same amount of time; and that he could perform an unlimited amount of pushing and pulling,
within the weight limitations previously stated. (Tr. at 462). Dr. Madani found that Barraza had
no postural limitations, no manipulative limitations, no visual limitations, no communication
limitations, and no environmental limitations. (Tr. at 463-465). Dr. Madani determined that the
alleged severity and limiting effects of Plaintiff’s impairments were not fully supported by the
medical evidence. (Tr. at 545). Dr. Madani also said that it was reasonable to assume that
Plaintiff had the same level of function for the six month period before Dr. Vakil’s examination.
(Tr. at 468).
Dr. Roberta Herman, an internist retained by the state, reviewed the conclusions by Dr.
Vakil and Dr. Madani, on September 4, 2012, during the reconsideration of Plaintiff’s claim for
disability benefits. (Tr. at 474). Dr. Herman agreed with their findings, and pointed out that
Plaintiff had not followed up with a doctor for his back pain since the examination by Dr. Vakil.
(Tr. at 474).
Educational Background, Work History, and Present Age
At the time of the hearing, Barraza was 54 years old. (Tr. at 54, 484). He had dropped
out of high school in the eighth grade, had joined the job corps, and had earned his GED. He
then joined the United States Navy as a machinist in 1981. (Tr. at 56, 144, 58, 538). He served
in the Navy for twenty years, during which he was stationed overseas in the Persian Gulf War.
(Id.). He was honorably discharged from the Navy on April 30, 2001. (Id.). He received a 10%
service connected disability rating for tinnitus caused by his service in the military. (Tr. at 515).
After leaving the Navy, he worked as a machinist for Baker Oil from 2001 until 2005. (Tr. at
182). He then worked as a security guard for five months before going to work at Lennox, where
he assembled air conditioning units. (Tr. at 182). He returned to work as a security guard in
May, 2006, and continued in that position until March, 2007, when he stopped working
altogether. (Tr. at 182).
Barraza claims that he has been unable to work since February 16, 2007, because of
arthritis in his neck, back, shoulders and knees. (Tr. at 144, 190). He explained that his neck
stiffens up, begins to hurt, and the pain then spreads through both shoulders and down his arms,
and he cannot grasp or hold his gun. (Tr. at 62-63). He does not have any trouble raising his
arms above shoulder level, but his hand cramps if he writes more than a few lines, or types for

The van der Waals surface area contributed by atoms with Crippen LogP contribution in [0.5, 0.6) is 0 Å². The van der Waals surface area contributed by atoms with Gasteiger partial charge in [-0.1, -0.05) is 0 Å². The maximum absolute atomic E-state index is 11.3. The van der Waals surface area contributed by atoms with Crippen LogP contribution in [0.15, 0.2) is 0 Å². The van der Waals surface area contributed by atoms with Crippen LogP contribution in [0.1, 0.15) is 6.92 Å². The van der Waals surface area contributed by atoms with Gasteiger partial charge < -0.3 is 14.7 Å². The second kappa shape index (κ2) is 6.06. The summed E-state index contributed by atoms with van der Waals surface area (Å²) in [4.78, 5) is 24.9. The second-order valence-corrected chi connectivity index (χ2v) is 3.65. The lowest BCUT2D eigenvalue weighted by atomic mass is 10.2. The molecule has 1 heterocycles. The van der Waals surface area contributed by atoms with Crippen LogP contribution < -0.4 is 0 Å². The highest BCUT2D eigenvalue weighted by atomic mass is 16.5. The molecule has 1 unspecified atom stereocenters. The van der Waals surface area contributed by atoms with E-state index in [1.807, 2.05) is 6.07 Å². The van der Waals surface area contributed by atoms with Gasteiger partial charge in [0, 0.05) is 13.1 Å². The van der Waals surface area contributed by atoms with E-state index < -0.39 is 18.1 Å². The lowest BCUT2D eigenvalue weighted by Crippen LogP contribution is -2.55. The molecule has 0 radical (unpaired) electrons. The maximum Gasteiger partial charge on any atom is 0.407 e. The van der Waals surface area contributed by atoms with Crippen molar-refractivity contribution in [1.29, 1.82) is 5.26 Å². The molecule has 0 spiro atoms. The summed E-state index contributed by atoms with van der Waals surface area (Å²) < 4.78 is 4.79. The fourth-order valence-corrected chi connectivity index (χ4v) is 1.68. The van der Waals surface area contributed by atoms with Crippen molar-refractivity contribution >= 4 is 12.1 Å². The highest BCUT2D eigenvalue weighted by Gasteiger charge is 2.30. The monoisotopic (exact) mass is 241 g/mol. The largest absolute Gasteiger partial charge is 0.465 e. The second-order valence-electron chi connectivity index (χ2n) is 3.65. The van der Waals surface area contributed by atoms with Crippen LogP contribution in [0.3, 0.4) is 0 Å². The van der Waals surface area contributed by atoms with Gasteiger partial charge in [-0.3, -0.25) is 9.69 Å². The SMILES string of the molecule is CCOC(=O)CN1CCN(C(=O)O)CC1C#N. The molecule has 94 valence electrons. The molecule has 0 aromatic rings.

more than five minutes. (Tr. at 66-67).
He also has daily pain in his lower back that is only partially relieved by the medications
that he takes. (Tr. at 65). Because of his lower back pain, he is not able to bend over to pick up
objects off the floor or walk long distances. He said that his back pain is the primary reason he is
not able to work, because he is not able to walk around the property and the parking lot. (Tr. at
64, 68). Plaintiff tries to use Vicodin only at night to help him sleep, because he is worried about
becoming addicted. (Tr. at 65-66). To cope with back pain during the day, he adjusts his sitting
position, and will also lie down once or twice for an hour or more. (Tr. at 66). He sleeps in a
loveseat, and has to change his position every couple of hours, because of his back pain. (Tr. at
64). Barraza told the ALJ that his doctors have recommended surgery to “open up the nerve
canals” in his back, but he said that it is a risky surgery that could make his condition worse.
(Tr. at 64).
Plaintiff’s attorney described a “serious breathing problem” and a sleep disorder in the
list of health problems which plague Barraza. (Tr. at 56-57). Barraza clarified, however, that he
has trouble sleeping because of his back pain, not because of sleep apnea. (Tr. at 64, 67). He
further acknowledged that after sinus surgery in 2010, he no longer required a constant positive
air pressure (CPAP) machine at night. (Tr. at 68).
Barraza reported that he is able to do most activities, but that any activity may cause his
back pain to worsen. (Tr. at 195). He is able to drive approximately twenty miles before his
back begins to hurt. (Tr. at 70, 193). He is able to cook, but doing dishes and laundry is
difficult, because those tasks require him to carry heavy baskets and to bend down. (Tr. at 70).
He is able to shop for groceries, but he usually relies on his wife to complete that task, because
he has trouble walking through the store. (Tr. at 70, 193). He mows the backyard, occasionally
stopping to rest, and his wife mows the front yard. (Tr. at 70, 192). He added that he likes to
watch television and to read, but holding a book causes his hand and arm to hurt. (Tr. at 71,